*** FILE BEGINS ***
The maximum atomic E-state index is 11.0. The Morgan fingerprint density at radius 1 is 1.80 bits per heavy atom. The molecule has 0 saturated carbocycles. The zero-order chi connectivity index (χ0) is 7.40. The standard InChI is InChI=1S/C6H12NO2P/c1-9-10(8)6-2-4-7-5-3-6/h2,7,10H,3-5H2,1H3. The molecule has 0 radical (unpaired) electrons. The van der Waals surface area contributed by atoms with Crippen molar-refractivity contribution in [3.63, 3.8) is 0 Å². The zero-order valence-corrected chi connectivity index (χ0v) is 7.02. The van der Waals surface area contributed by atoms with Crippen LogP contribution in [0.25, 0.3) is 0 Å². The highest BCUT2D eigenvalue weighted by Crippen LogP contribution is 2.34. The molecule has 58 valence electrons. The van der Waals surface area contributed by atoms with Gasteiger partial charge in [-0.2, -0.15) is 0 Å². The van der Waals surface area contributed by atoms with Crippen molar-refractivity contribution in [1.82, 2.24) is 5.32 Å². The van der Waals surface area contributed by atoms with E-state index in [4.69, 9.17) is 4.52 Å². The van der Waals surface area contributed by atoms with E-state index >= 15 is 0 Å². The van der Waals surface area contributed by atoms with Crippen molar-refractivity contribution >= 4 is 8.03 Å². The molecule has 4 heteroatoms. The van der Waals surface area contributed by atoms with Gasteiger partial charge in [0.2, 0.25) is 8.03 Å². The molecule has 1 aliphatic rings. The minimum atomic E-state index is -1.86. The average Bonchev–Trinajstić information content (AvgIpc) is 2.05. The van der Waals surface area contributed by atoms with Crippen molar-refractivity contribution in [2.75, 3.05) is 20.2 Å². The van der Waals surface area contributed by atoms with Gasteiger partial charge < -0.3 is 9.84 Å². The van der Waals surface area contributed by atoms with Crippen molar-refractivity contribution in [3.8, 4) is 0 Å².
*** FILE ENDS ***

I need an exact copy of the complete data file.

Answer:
The maximum atomic E-state index is 11.0. The Morgan fingerprint density at radius 1 is 1.80 bits per heavy atom. The molecule has 0 saturated carbocycles. The zero-order chi connectivity index (χ0) is 7.40. The standard InChI is InChI=1S/C6H12NO2P/c1-9-10(8)6-2-4-7-5-3-6/h2,7,10H,3-5H2,1H3. The molecule has 0 radical (unpaired) electrons. The van der Waals surface area contributed by atoms with Crippen molar-refractivity contribution in [3.63, 3.8) is 0 Å². The zero-order valence-corrected chi connectivity index (χ0v) is 7.02. The van der Waals surface area contributed by atoms with Crippen LogP contribution in [0.25, 0.3) is 0 Å². The highest BCUT2D eigenvalue weighted by Crippen LogP contribution is 2.34. The molecule has 58 valence electrons. The van der Waals surface area contributed by atoms with Gasteiger partial charge in [-0.2, -0.15) is 0 Å². The van der Waals surface area contributed by atoms with Crippen molar-refractivity contribution in [1.82, 2.24) is 5.32 Å². The van der Waals surface area contributed by atoms with E-state index in [4.69, 9.17) is 4.52 Å². The van der Waals surface area contributed by atoms with E-state index >= 15 is 0 Å². The van der Waals surface area contributed by atoms with Crippen molar-refractivity contribution >= 4 is 8.03 Å². The molecule has 4 heteroatoms. The van der Waals surface area contributed by atoms with Gasteiger partial charge in [0.2, 0.25) is 8.03 Å². The molecule has 1 aliphatic rings. The minimum atomic E-state index is -1.86. The average Bonchev–Trinajstić information content (AvgIpc) is 2.05. The van der Waals surface area contributed by atoms with Crippen molar-refractivity contribution in [2.75, 3.05) is 20.2 Å². The van der Waals surface area contributed by atoms with Gasteiger partial charge < -0.3 is 9.84 Å². The van der Waals surface area contributed by atoms with Crippen molar-refractivity contribution in [3.8, 4) is 0 Å².